Back in 1934, a team of physicists came up with an idea for how one might create matter from light. Put simply, just slam two photons into each other to get an electron and a positron, a.k.a. matter. And now, some 80 years later, a team of physicists have a plan to carry out the experiment in real life.
In a paper just published in Nature Photonics, Professor Steve Rose and his pals from the Department of Physics at Imperial College London devised a two-step process to turn light into matter. In the first step, the experiment uses a laser to speed up electrons to a little less than the speed of light, before firing them at a slab of gold to create a beam of photons. Next, the scientists would blast the inside of a gold can with a high-powered laser to create a thermal radiation field and light that's similar to the light produced by stars. Combining the photon stream from the first step with the field from the second should send photons slamming into each other and yield electrons and positrons.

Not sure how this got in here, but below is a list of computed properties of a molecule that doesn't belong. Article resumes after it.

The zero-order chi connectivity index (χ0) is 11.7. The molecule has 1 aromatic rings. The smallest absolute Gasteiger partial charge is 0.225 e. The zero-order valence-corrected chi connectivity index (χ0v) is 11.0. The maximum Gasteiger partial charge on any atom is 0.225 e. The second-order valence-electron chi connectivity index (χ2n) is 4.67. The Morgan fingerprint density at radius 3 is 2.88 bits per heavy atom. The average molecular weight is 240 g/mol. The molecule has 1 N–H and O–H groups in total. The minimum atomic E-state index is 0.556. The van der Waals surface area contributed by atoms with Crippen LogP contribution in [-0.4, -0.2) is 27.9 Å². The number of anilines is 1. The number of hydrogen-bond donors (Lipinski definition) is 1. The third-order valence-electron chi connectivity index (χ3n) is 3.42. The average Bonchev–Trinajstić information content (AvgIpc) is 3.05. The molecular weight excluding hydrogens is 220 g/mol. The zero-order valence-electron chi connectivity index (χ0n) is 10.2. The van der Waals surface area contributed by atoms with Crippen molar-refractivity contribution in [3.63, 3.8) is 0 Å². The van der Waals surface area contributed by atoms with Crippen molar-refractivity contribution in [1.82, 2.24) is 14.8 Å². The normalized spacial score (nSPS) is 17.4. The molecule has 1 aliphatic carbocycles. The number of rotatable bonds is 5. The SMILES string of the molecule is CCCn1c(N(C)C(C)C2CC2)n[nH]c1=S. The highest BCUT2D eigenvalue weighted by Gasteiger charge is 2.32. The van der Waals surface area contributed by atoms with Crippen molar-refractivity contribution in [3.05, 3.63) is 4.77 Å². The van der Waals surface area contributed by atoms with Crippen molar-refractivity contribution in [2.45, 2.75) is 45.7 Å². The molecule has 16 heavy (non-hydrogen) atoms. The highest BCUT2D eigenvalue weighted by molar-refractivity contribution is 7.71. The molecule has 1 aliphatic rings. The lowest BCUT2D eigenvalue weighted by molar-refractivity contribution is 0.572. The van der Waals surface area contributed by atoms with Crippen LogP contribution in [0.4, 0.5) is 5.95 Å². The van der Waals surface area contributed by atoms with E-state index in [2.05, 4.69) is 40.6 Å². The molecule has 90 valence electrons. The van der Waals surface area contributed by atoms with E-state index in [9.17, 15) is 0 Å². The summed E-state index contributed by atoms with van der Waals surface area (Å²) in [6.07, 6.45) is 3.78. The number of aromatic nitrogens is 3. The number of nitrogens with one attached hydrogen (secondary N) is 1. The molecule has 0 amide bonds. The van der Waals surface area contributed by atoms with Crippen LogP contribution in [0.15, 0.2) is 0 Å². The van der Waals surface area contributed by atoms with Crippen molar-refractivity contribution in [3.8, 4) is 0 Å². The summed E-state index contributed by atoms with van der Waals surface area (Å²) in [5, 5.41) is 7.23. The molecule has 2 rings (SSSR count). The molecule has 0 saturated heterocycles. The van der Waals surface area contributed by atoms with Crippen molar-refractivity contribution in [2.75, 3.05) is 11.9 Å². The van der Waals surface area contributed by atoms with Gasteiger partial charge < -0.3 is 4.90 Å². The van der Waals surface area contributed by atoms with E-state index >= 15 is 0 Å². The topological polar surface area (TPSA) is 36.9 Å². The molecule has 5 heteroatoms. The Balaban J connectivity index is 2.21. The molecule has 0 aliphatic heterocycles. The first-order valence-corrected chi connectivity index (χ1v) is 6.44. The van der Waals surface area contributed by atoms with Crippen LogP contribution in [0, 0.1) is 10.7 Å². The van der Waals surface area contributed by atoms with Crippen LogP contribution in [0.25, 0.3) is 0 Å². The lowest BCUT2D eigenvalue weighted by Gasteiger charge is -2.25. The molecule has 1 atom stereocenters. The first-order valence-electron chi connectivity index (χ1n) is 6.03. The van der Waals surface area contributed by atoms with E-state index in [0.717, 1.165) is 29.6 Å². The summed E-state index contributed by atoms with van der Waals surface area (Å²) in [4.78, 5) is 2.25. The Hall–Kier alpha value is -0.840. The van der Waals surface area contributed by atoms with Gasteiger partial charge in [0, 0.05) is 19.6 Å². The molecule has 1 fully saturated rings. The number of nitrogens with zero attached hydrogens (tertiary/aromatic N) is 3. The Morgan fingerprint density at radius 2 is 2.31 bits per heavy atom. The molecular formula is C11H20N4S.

It's just a theory for now, but it's also a theory many physicists agree should work. "What was so surprising to us was the discovery of how we can create matter directly from light using the technology that we have today in the UK," Rose said in a release. "As we are theorists we are now talking to others who can use our ideas to undertake this landmark experiment." Oliver Pike who led the research said, "The race to carry out and complete the experiment is on!" And once achieved, it could lead to important new insights into how the universe—specifically, gigantic gamma ray burst explosions—operates.
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